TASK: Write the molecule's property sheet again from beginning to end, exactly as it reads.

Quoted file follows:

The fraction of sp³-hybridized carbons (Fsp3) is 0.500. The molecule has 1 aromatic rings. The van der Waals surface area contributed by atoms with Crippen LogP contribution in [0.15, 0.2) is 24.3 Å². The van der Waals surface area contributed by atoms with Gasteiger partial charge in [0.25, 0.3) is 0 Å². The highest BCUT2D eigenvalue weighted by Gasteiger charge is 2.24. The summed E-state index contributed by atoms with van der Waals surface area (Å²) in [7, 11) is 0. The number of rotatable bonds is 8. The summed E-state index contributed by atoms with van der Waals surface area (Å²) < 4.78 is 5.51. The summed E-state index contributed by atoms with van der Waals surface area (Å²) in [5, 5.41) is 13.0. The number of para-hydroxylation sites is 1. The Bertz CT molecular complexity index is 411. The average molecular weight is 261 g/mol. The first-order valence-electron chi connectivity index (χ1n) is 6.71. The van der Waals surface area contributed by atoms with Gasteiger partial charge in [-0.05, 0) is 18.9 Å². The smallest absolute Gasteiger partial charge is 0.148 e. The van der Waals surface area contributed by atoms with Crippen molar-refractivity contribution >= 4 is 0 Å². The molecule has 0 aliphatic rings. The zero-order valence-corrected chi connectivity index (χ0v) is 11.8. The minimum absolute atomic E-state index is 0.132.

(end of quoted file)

The fraction of sp³-hybridized carbons (Fsp3) is 0.500. The molecule has 1 aromatic rings. The van der Waals surface area contributed by atoms with Crippen LogP contribution in [0.15, 0.2) is 24.3 Å². The van der Waals surface area contributed by atoms with Gasteiger partial charge in [0.25, 0.3) is 0 Å². The highest BCUT2D eigenvalue weighted by Gasteiger charge is 2.24. The summed E-state index contributed by atoms with van der Waals surface area (Å²) in [7, 11) is 0. The number of rotatable bonds is 8. The summed E-state index contributed by atoms with van der Waals surface area (Å²) < 4.78 is 5.51. The summed E-state index contributed by atoms with van der Waals surface area (Å²) in [5, 5.41) is 13.0. The number of para-hydroxylation sites is 1. The Bertz CT molecular complexity index is 411. The average molecular weight is 261 g/mol. The first-order valence-electron chi connectivity index (χ1n) is 6.71. The van der Waals surface area contributed by atoms with Gasteiger partial charge in [-0.05, 0) is 18.9 Å². The smallest absolute Gasteiger partial charge is 0.148 e. The van der Waals surface area contributed by atoms with Crippen molar-refractivity contribution >= 4 is 0 Å². The molecule has 0 aliphatic rings. The zero-order valence-corrected chi connectivity index (χ0v) is 11.8. The minimum absolute atomic E-state index is 0.132.